Sport on TV: Bland ambitions of the boys with everything
Sunday 21 March 1999
Kinnock walked along a clifftop hand-in-hand with Glenys, pointing at seagulls. Beckham was surrounded by adoring children or - quite ludicrously - interviewed in soft focus with the sun turning his floppy hairdo into a halo, while Hansen sent down long-hops. "Do you think you were treated unfairly [after the World Cup]?" he probed daringly. "Personally, yeah," came the simpering reply.
It didn't work for Kinnock, and it didn't work for Beckham either. It's not that what he did to Argentina's Diego Simeone necessarily cost England the game, because we will never know, or even that it was incredibly stupid, although it was. After the bedlam in Marseilles last summer, some England fans can hardly jib when one of their players does something dimwitted.
But any team's supporters do have a right to expect professionalism at all times, and that little kick was the most unprofessional thing anyone in an England shirt has ever done. It was an insult to the efforts of 10 other players who had until then been a very fair match for Argentina.
Beckham said that Tony Adams "sat down with me and he was brilliant" when the team-mates he had let down so badly returned to the dressing- room. "I'll remember that, and I needed that at the time." Glenn Hoddle, on the other hand, "didn't speak to me after the game", something which both Hansen and Beckham seemed to find surprising. In fact, it simply says a great deal for the generosity of Adams, who will not, unlike Beckham, get another chance at the World Cup. You might think that since forgiveness is divine, the Christian in Hoddle would have insisted on a similar gesture, but for once he simply did what any normal person would have done.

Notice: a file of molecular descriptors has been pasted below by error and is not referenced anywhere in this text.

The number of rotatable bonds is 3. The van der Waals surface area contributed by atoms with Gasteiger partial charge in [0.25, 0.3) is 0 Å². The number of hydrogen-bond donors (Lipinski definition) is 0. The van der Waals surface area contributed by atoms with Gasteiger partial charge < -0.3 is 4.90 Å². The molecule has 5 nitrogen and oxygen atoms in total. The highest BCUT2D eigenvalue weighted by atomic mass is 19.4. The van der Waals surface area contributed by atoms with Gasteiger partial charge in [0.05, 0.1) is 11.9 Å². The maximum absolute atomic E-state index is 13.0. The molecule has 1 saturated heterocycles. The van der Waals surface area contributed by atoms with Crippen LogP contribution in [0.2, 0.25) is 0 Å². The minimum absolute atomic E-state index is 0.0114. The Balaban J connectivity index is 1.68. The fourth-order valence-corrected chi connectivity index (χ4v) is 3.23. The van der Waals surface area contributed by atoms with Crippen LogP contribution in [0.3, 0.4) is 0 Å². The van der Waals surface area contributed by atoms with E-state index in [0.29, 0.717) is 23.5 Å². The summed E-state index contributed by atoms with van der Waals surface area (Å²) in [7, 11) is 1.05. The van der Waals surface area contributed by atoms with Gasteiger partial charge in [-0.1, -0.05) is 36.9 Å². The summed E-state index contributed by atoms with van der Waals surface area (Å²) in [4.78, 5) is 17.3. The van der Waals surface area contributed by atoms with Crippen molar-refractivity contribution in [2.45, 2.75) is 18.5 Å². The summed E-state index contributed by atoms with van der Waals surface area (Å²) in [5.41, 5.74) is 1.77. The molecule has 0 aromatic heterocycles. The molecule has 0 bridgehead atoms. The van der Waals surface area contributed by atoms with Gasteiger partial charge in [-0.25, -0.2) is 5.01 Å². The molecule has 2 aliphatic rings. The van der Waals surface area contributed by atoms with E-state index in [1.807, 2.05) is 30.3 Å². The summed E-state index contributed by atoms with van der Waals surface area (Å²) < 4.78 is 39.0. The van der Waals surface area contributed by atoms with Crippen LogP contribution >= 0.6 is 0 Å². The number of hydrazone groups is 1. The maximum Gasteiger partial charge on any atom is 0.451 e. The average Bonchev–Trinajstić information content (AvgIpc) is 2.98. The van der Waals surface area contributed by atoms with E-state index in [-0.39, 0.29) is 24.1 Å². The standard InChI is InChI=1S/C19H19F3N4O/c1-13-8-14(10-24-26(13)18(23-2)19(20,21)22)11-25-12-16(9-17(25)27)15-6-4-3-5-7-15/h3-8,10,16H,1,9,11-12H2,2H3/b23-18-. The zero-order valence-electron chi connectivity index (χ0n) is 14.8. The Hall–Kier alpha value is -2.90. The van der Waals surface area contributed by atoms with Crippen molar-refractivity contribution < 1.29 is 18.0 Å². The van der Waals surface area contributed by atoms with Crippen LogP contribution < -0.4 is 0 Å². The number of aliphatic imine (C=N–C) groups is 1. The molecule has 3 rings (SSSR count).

Hansen, of course, was a model professional, so you have to wonder what he was doing getting involved in this project in the first place. Drowning would be the obvious answer, so alien was the concept of Football Millionaires to the Hansen way of doing things. Alan Hansen's Favourite Hardnut Defenders would have been a better idea, or Hansen's Top 10 Goalless Draws. Instead, he spent time with a series of young, fabulously wealthy men - Beckham, Michael Owen, David Ginola and Dwight Yorke among them - who track back about as often as they pay for their own drinks.
Most of them never talk to anyone except Hello! and OK! these days, so Football Millionaires decided to adopt the same tone. We joined David Ginola at a film premiere, and Michael Owen on the golf course and at his snooker club, while Jamie Redknapp, bless 'im, was going home with a takeaway to look after Louise, because her teeth were playing her up.
But what was that constant, annoying whine in the background? Ah yes, it was Alan, rubbing it in at every opportunity that they weren't paid daft money in his day. He started on pounds 12 a week up at Partick Thistle (and at the end of the show, we even got to see him mournfully kicking a ball against the same brick wall he kicked a ball against as a kid). His boot sponsorship was worth pounds 600 a year. Beckham gets pounds 600,000. "So what would be the difference between you and me?" Hansen asked him. "Different times?" Yes, Alan, different times. And the small matter of those 30-yard curlers into the top corner.
Football Millionaires was not entirely without its revealing moments. It was interesting, for instance, to find that while Manchester United's megastore makes them pounds 24m a year, they are apparently happy to let Dwight Yorke spend three months living in a single room in a hotel. They might at least have found him somewhere decent to rent. The wild extravagance of one of Stamford Bridge's three restaurants also came as something of a shock, although on reflection, Ken Bates has rarely come across as a disciple of minimalism.
But a few mild surprises hardly justifies the publicity push which Football Millionaires received (Hansen even turned up to talk about it on TFI Friday, 48 hours after it went out). All it revealed was that fabulously well paid and athletic young men will tend to drive big cars and date actresses and pop stars, which is not worth a penny of anyone's licence fee.
Had it been a team on Match of the Day, Hansen would have slated it for lack of ideas. "What the future holds for football, nobody knows," was his parting shot. "But one thing is certain. Wherever there are heroes, there will always be football." And wherever there is football, there will always be ten-a-penny documentaries.
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